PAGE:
If the canton system provided the state with a greatly enhanced external striking power, it also had far-reaching social and cultural consequences. No organization did more to bring the nobility into subordination than the reorganized Brandenburg-Prussian army. Early in the reign, Frederick William had prohibited members of the provincial nobilities from entering foreign service, or indeed even from leaving his lands without prior permission, and had a list drawn up of all the sons of noble families aged between twelve and eighteen years. From this list a cohort of boys was selected for training in the cadet school recently established in Berlin (in the premises of the academy where Gundling had once worked as professor). The king persevered with this policy of elite conscription despite bitter protests and attempts at evasion by some noble families. It was not unknown for young noblemen from recalcitrant households to be rounded up and marched off to Berlin under guard. In 1738, Frederick William inaugurated an annual survey of all young noblemen who were not yet in his service; in the following year he instructed the district commissioners to inspect the noble sons of their districts, identify those who were ‘good looking, healthy and possess straight limbs’ and send an appropriate annual contingent for enlistment in the Berlin cadet corps. By the mid-1720s there were virtually no noble families in the Hohenzollern lands without at least one son in the officer corps.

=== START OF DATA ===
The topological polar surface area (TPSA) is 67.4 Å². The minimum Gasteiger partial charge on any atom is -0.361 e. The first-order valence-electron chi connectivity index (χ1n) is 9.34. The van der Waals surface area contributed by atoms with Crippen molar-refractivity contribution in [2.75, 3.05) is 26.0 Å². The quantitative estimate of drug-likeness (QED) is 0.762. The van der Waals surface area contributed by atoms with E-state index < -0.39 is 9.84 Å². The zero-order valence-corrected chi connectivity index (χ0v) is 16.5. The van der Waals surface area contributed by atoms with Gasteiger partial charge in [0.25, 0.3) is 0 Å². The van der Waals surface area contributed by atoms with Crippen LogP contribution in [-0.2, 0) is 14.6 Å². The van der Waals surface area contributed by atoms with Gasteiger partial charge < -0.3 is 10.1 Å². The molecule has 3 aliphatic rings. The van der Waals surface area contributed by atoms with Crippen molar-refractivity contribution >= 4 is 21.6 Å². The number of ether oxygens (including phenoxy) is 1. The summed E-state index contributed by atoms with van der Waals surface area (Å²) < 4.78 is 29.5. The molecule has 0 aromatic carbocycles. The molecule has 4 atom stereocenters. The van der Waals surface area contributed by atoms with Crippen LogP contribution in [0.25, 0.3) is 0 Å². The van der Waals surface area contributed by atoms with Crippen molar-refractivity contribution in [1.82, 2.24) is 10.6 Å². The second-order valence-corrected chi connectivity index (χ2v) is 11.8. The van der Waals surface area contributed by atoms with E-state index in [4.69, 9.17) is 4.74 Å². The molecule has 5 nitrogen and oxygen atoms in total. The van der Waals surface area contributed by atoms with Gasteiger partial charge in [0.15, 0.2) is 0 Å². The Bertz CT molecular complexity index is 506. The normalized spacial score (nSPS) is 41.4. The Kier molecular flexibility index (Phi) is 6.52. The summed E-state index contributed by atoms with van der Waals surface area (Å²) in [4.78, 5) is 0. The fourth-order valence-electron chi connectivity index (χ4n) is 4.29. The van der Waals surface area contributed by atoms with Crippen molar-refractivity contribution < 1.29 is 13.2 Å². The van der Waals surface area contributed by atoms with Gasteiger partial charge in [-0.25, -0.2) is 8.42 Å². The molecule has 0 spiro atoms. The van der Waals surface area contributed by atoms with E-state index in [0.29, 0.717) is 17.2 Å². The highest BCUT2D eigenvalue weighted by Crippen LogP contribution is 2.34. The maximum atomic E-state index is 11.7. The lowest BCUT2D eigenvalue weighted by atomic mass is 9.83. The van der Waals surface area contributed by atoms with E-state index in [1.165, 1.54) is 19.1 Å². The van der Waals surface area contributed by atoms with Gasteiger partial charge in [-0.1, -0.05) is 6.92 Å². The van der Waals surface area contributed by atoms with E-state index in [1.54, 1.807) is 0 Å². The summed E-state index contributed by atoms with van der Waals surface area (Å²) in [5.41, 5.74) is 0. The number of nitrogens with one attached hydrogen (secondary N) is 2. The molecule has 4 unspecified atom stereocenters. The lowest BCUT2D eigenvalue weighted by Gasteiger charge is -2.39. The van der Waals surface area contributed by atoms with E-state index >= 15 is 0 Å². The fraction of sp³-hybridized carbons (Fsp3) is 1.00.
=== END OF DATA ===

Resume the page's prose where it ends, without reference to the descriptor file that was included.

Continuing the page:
We should not see this process simply as something that was unilaterally forced upon the nobility – the policy succeeded because it offered something of value, the prospect of a salary that would assure a higher standard of living than many noble households could otherwise afford, an intimate association with the majesty and authority of the throne, and the status attaching to an honourable calling with aristocratic historical connotations. Nevertheless, it cannot be denied that the establishment of the canton system represented a caesura in the relationship between the crown and the nobilities. The human potential locked within the noble landed estate was now placed even more securely within the state’s reach and the nobility began its gradual transformation into a service caste. Samuel Benedikt Carsted, pastor of Atzendorf in the Duchy of Magdeburg and sometime field chaplain in the Brandenburg-Prussian army, was thus right when he observed that the canton system constituted ‘the final proof that King Frederick William had acquired the most comprehensive sovereignty’.